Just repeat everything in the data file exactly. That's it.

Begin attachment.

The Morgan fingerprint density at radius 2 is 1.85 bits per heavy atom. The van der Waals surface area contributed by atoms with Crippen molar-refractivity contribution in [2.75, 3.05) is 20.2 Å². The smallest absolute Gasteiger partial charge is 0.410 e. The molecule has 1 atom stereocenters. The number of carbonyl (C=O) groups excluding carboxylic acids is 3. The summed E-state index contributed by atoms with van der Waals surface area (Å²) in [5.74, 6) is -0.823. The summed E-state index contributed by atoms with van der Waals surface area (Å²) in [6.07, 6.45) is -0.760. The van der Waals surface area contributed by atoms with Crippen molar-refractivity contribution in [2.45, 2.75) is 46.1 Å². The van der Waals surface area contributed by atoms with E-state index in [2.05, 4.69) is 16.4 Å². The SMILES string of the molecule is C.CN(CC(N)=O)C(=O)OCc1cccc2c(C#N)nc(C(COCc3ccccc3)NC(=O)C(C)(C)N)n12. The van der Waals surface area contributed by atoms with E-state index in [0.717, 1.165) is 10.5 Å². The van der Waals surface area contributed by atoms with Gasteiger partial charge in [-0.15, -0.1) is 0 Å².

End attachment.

The Morgan fingerprint density at radius 2 is 1.85 bits per heavy atom. The van der Waals surface area contributed by atoms with Crippen molar-refractivity contribution in [2.75, 3.05) is 20.2 Å². The smallest absolute Gasteiger partial charge is 0.410 e. The molecule has 1 atom stereocenters. The number of carbonyl (C=O) groups excluding carboxylic acids is 3. The summed E-state index contributed by atoms with van der Waals surface area (Å²) in [5.74, 6) is -0.823. The summed E-state index contributed by atoms with van der Waals surface area (Å²) in [6.07, 6.45) is -0.760. The van der Waals surface area contributed by atoms with Crippen molar-refractivity contribution in [2.45, 2.75) is 46.1 Å². The van der Waals surface area contributed by atoms with E-state index in [2.05, 4.69) is 16.4 Å². The SMILES string of the molecule is C.CN(CC(N)=O)C(=O)OCc1cccc2c(C#N)nc(C(COCc3ccccc3)NC(=O)C(C)(C)N)n12. The van der Waals surface area contributed by atoms with E-state index in [0.717, 1.165) is 10.5 Å². The van der Waals surface area contributed by atoms with Gasteiger partial charge in [-0.15, -0.1) is 0 Å².